What a silly topic. But now that you’ve polluted my mind, I’ll pollute yours.
Why “American Pie”? Because in 1971 McLean was writing a lament for times gone by, before the American teenage world seemed to be falling apart, before Vietnam and assassinations and demonstrations and tear gas replaced in their minds Miss America, apple pie, newspaper deliver boys, going parking in a big-finned Chevy, school football games, dances in the gym, and whatever else he could think of that rhymed and evoked an America that liked Ike.
That what he wrote worked so well–sold so well–demonstrates how easily we succumb to phantom nostalgia, to a sad yearning for the return of something we never had and that we wouldn’t like if we could get.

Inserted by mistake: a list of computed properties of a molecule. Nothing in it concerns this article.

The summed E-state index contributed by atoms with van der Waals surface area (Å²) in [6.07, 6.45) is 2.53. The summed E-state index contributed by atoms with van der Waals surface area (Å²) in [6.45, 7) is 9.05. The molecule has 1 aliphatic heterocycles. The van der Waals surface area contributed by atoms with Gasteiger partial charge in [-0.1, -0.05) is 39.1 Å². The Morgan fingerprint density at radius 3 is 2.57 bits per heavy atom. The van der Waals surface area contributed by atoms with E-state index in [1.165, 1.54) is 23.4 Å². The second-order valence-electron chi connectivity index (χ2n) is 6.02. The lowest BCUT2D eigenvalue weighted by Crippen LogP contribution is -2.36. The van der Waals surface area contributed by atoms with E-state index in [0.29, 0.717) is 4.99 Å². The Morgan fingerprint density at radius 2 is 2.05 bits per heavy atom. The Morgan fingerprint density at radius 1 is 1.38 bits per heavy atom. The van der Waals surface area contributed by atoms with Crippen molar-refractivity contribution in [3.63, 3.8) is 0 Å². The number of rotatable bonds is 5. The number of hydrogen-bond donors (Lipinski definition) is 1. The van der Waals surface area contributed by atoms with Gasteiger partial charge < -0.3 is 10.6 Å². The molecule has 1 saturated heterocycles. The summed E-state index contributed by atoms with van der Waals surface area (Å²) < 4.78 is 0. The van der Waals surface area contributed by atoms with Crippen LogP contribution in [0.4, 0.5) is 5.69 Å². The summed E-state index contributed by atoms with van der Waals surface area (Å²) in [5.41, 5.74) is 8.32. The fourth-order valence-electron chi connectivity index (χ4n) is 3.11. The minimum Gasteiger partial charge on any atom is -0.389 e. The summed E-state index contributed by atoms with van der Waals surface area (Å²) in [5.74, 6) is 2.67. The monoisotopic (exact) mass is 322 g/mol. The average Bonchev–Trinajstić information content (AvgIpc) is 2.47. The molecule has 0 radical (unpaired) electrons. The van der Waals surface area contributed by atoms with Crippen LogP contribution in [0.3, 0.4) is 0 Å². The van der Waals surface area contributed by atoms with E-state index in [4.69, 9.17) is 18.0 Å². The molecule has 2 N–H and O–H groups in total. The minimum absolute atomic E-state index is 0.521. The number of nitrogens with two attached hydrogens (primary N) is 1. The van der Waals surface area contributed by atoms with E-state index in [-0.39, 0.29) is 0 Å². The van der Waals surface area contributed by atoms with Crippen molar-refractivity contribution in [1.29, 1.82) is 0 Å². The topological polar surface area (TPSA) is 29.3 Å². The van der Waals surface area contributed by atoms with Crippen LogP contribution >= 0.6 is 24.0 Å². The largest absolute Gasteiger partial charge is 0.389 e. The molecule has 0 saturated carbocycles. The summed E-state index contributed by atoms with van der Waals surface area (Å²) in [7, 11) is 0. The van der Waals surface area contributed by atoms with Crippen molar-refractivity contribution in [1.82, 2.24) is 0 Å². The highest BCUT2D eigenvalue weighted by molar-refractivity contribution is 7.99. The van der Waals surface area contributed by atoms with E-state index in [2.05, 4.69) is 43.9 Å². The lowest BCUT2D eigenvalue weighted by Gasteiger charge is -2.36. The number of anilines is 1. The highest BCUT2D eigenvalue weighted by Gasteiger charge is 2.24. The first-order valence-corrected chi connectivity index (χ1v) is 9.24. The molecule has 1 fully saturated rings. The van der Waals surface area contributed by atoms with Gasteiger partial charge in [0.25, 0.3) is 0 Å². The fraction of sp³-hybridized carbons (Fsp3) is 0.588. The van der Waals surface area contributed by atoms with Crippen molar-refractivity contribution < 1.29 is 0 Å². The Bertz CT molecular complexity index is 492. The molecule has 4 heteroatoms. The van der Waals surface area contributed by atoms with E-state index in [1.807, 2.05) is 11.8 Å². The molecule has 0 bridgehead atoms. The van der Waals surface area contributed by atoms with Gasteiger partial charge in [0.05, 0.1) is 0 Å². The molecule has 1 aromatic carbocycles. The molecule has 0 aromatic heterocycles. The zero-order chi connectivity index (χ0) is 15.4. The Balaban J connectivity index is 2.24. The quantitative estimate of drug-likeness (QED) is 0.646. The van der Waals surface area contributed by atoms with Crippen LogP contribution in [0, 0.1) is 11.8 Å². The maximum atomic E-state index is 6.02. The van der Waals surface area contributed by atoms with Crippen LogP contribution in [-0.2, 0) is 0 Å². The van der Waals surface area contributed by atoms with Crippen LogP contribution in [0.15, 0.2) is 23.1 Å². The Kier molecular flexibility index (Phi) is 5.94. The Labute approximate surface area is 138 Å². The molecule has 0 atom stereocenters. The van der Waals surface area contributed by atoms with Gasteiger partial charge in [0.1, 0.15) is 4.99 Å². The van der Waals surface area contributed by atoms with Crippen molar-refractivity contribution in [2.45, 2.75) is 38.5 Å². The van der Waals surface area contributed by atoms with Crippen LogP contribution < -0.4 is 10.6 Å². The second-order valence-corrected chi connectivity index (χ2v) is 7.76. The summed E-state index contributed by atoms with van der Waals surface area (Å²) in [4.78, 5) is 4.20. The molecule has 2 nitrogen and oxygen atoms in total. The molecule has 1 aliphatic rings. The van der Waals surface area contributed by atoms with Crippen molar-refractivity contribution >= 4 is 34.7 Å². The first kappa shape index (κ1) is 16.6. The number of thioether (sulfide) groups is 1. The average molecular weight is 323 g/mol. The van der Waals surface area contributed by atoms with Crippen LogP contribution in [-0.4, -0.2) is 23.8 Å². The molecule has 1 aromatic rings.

The next hit off that album was a lament for Van Gogh. McLean had a knack for making people sad for (and buy records about) dead men about whom they otherwise know or care nothing.
McLean himself said:
"So when people ask me what “American Pie’ means, I tell them it means I don’t ever have to work again if I don’t want to.”